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Page 7 - For what is there, O Catiline, that can now afford you any pleasure in this city? for there is no one in it, except that band of profligate conspirators of yours, who does not fear you - no one who does not hate you. What brand of domestic baseness is not stamped upon your life? What disgraceful circumstance is wanting to your infamy in your private affairs?
Page 519 - In truth, the only limit to the valuation of such things is the desire which any one has for them, for it is difficult to set bounds to the price unless you first set bounds to the wish. I see then that Heius was neither led by his inclination, nor by any temporary difficulties, nor by the greatness of the sum given, to sell these statues; and that you, under the pretence of...
Page 9 - ... presence of those men whose minds and senses you offend ? If your parents feared and hated you, and if you could by no means pacify them, you would, I think, depart somewhere out of their sight. Now, your country, which is the common parent of all of us, hates and fears you, and has no other opinion of you, than that you are meditating parricide in her case; and will you neither feel awe of her authority, nor deference for her judgment, nor fear of her power ? And she, O Catiline, thus pleads...
Page 140 - I should never have exposed myself, in defence of your safety, to such numerous and arduous contests, and to these daily attacks of profligate men. But all books are full of such precepts, and all the sayings of philosophers, and all antiquity is full of precedents teaching the same lesson ; but all these things would lie buried in darkness, if the light of literature and learning were not applied to them. How many images of the bravest men, carefully elaborated, have both the Greek and Latin writers...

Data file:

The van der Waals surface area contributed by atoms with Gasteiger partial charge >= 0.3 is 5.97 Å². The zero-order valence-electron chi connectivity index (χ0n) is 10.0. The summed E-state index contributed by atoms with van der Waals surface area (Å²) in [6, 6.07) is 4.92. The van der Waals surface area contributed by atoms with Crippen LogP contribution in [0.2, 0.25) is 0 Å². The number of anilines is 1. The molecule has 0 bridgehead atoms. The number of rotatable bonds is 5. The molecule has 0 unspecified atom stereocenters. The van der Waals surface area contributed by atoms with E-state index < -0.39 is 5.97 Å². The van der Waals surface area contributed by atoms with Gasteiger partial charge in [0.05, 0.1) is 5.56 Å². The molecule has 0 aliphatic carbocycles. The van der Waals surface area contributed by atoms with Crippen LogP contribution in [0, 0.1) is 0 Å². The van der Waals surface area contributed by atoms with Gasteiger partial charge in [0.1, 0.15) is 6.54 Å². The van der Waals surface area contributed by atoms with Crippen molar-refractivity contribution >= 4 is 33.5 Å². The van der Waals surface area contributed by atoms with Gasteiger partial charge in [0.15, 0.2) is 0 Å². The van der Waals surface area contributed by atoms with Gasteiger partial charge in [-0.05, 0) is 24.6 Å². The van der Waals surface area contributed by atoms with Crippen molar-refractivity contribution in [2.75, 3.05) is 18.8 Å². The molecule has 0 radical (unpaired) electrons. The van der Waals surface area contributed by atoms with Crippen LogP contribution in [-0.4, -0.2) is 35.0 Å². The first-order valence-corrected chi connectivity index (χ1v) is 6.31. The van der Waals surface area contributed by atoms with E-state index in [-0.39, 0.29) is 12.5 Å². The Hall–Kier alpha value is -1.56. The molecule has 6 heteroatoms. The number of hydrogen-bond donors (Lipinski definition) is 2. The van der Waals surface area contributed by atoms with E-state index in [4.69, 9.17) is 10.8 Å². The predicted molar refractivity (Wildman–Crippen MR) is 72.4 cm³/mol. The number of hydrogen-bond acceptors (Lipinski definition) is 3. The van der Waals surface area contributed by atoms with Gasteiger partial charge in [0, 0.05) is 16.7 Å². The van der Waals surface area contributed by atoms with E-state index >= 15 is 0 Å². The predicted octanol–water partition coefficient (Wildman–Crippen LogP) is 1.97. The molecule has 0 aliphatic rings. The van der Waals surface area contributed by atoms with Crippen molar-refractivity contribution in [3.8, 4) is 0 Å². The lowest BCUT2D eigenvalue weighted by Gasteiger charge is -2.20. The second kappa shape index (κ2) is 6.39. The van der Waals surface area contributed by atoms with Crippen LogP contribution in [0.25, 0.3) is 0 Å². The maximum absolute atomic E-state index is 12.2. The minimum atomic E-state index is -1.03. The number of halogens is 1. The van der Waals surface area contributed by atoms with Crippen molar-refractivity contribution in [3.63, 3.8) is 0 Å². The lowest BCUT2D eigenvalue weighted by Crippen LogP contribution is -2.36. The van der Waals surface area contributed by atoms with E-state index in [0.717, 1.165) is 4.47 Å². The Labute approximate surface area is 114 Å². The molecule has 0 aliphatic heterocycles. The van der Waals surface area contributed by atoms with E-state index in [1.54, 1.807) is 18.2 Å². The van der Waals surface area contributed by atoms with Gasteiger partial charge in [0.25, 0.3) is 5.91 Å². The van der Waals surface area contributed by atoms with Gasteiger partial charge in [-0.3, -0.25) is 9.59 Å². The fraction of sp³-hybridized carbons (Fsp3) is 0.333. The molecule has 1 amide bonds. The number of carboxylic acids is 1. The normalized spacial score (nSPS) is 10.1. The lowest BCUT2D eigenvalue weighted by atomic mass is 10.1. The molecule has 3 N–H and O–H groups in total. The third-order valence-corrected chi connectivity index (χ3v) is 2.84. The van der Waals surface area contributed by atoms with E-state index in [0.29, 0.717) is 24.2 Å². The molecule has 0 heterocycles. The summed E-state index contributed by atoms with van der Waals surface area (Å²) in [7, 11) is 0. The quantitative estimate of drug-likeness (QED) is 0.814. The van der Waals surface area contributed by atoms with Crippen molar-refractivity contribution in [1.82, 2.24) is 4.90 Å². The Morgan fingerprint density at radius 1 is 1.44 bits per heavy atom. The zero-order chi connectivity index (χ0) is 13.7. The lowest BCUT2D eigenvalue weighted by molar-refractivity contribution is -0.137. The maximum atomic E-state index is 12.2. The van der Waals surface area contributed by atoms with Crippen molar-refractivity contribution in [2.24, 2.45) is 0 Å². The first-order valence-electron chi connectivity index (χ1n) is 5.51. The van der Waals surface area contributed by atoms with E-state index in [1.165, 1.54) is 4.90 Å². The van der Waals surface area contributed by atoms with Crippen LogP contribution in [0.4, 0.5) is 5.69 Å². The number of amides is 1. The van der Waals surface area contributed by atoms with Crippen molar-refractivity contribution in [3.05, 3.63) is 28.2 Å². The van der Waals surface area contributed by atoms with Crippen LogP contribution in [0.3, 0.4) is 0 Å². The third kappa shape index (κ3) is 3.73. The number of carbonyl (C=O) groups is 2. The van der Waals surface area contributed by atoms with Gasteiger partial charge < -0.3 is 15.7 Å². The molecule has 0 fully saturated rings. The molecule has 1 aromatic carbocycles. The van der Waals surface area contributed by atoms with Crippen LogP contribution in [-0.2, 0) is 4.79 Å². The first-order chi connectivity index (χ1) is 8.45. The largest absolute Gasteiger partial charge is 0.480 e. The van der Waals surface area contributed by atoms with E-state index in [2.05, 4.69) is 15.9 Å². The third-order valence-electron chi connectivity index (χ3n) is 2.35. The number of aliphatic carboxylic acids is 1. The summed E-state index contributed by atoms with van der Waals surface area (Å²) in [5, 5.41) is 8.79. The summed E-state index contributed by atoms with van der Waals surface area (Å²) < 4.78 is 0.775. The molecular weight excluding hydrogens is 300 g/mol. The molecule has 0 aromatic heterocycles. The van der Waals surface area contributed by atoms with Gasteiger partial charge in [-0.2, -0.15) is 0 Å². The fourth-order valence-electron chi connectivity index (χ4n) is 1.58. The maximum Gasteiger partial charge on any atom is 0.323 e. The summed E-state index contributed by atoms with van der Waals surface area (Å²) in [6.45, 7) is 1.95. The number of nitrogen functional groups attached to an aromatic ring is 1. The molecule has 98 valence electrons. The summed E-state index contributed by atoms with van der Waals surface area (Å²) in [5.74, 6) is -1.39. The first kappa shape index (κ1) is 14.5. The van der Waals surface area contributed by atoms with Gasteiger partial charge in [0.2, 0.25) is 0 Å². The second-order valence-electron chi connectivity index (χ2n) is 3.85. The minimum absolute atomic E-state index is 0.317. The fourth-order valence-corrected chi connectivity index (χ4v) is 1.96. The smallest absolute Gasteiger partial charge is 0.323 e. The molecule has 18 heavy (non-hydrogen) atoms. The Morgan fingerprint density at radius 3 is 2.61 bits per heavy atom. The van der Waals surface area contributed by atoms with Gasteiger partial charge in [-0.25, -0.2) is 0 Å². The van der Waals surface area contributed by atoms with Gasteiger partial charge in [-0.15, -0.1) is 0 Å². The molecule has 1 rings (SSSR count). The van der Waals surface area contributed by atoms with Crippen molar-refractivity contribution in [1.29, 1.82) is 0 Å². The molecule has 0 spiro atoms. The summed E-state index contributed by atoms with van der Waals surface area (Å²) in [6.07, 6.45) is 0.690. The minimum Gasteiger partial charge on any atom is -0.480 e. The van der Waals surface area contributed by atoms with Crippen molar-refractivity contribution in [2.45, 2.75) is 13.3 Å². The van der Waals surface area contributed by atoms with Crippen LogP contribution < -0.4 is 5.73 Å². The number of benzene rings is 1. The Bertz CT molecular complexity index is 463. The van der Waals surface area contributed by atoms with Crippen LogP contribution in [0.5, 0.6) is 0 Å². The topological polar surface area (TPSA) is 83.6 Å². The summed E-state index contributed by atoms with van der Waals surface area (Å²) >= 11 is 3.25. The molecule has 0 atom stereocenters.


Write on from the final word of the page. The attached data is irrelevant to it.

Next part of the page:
Page 12 - Now that I may remove and avert, O conscript fathers, any in the least reasonable complaint from myself, listen, I beseech you, carefully to what I say, and lay it up in your inmost hearts and minds. In truth, if my country, which is far dearer to me than my life — if all Italy — if the whole republic were to address me, "Marcus Tullius, what are you doing? will you permit that man to depart whom you have ascertained to be an enemy ? whom you see ready to become the general of the war?
Page 33 - ... has ever been paid to a man in a civil capacity), to the immortal gods, for their singular kindness. And it was decreed in these words, "because I had delivered the city from conflagration, the citizens from massacre, and Italy from war." And if this supplication be compared with others, O citizens, there is this difference between them — that all others have been appointed because of the successes of the republic; this one alone for its preservation. And that which was the first...
Page 145 - For this should not be concealed, which cannot possibly be kept in the dark, but it might be avowed openly: we are all influenced by a desire of praise, and the best men are the most especially attracted by glory. Those very philosophers even in the books which they write about despising glory, put their own names on the title-page. In the very act of recording their contempt for renown and notoriety, they desire to have their own names known and talked of.
Page 3 - Lives! ay, he comes even into the senate. He takes a part in the public deliberations ; he is watching and marking down and checking off for slaughter every individual among us. And we, gallant men that we are, think that we are doing our duty to the republic if we keep out of the way of his frenzied attacks.
Page 5 - ... you were so hemmed in by my guards and my vigilance, that you were unable to stir one finger against the republic; when you said that you would be content with the flight of the rest, and the slaughter of us who remained? What? When you made sure that you would be able to seize...
Page 142 - ... ever disregarded, be holy in your eyes, men of cultivated minds as you all are. Rocks and deserts reply to the poet's voice; savage beasts are often moved and arrested by song; and shall we who have been trained in the pursuit of the most virtuous acts refuse to be swayed by the voice of poets ? The Colophonians say that Homer was their citizen; the Chians claim him as theirs; the Salaminians assert their right to him; but the men of Smyrna loudly assert him to be a citizen of Smyrna, and they...

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